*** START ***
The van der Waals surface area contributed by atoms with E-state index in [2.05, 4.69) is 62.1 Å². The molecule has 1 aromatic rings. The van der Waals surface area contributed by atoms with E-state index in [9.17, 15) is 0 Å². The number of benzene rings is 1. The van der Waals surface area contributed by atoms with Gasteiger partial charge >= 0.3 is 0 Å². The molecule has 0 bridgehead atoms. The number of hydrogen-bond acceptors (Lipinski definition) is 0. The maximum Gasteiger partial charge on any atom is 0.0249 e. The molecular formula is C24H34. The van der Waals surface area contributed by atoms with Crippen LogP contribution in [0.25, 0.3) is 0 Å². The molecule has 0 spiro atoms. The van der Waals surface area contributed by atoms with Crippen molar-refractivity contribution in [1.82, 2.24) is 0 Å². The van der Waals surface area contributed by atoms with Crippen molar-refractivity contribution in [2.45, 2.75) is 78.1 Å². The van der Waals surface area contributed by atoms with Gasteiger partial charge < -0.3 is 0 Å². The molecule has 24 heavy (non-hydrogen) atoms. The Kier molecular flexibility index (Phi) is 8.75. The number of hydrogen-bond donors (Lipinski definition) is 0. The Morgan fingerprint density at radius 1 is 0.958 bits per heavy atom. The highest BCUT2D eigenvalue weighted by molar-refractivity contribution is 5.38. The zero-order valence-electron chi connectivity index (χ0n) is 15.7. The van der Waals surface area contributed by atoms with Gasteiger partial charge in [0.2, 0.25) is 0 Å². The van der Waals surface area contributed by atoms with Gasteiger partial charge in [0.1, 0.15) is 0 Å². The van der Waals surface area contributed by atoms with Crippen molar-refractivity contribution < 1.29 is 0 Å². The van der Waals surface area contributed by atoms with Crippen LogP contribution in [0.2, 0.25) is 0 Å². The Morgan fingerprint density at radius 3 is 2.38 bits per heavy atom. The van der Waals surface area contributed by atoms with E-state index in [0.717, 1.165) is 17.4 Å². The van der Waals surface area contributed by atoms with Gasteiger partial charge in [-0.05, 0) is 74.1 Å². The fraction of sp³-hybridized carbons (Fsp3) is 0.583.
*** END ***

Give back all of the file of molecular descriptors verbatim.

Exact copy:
The van der Waals surface area contributed by atoms with E-state index in [2.05, 4.69) is 62.1 Å². The molecule has 1 aromatic rings. The van der Waals surface area contributed by atoms with E-state index in [9.17, 15) is 0 Å². The number of benzene rings is 1. The van der Waals surface area contributed by atoms with Gasteiger partial charge >= 0.3 is 0 Å². The molecule has 0 bridgehead atoms. The number of hydrogen-bond acceptors (Lipinski definition) is 0. The maximum Gasteiger partial charge on any atom is 0.0249 e. The molecular formula is C24H34. The van der Waals surface area contributed by atoms with Crippen LogP contribution in [0.25, 0.3) is 0 Å². The molecule has 0 spiro atoms. The van der Waals surface area contributed by atoms with Crippen molar-refractivity contribution in [1.82, 2.24) is 0 Å². The van der Waals surface area contributed by atoms with Crippen molar-refractivity contribution in [2.45, 2.75) is 78.1 Å². The van der Waals surface area contributed by atoms with Gasteiger partial charge < -0.3 is 0 Å². The molecule has 24 heavy (non-hydrogen) atoms. The Kier molecular flexibility index (Phi) is 8.75. The number of hydrogen-bond donors (Lipinski definition) is 0. The Morgan fingerprint density at radius 1 is 0.958 bits per heavy atom. The highest BCUT2D eigenvalue weighted by molar-refractivity contribution is 5.38. The zero-order valence-electron chi connectivity index (χ0n) is 15.7. The van der Waals surface area contributed by atoms with Gasteiger partial charge in [0.2, 0.25) is 0 Å². The van der Waals surface area contributed by atoms with Gasteiger partial charge in [0.1, 0.15) is 0 Å². The van der Waals surface area contributed by atoms with Crippen molar-refractivity contribution < 1.29 is 0 Å². The van der Waals surface area contributed by atoms with Crippen LogP contribution in [0.2, 0.25) is 0 Å². The Morgan fingerprint density at radius 3 is 2.38 bits per heavy atom. The van der Waals surface area contributed by atoms with E-state index in [0.717, 1.165) is 17.4 Å². The van der Waals surface area contributed by atoms with Gasteiger partial charge in [-0.05, 0) is 74.1 Å². The fraction of sp³-hybridized carbons (Fsp3) is 0.583.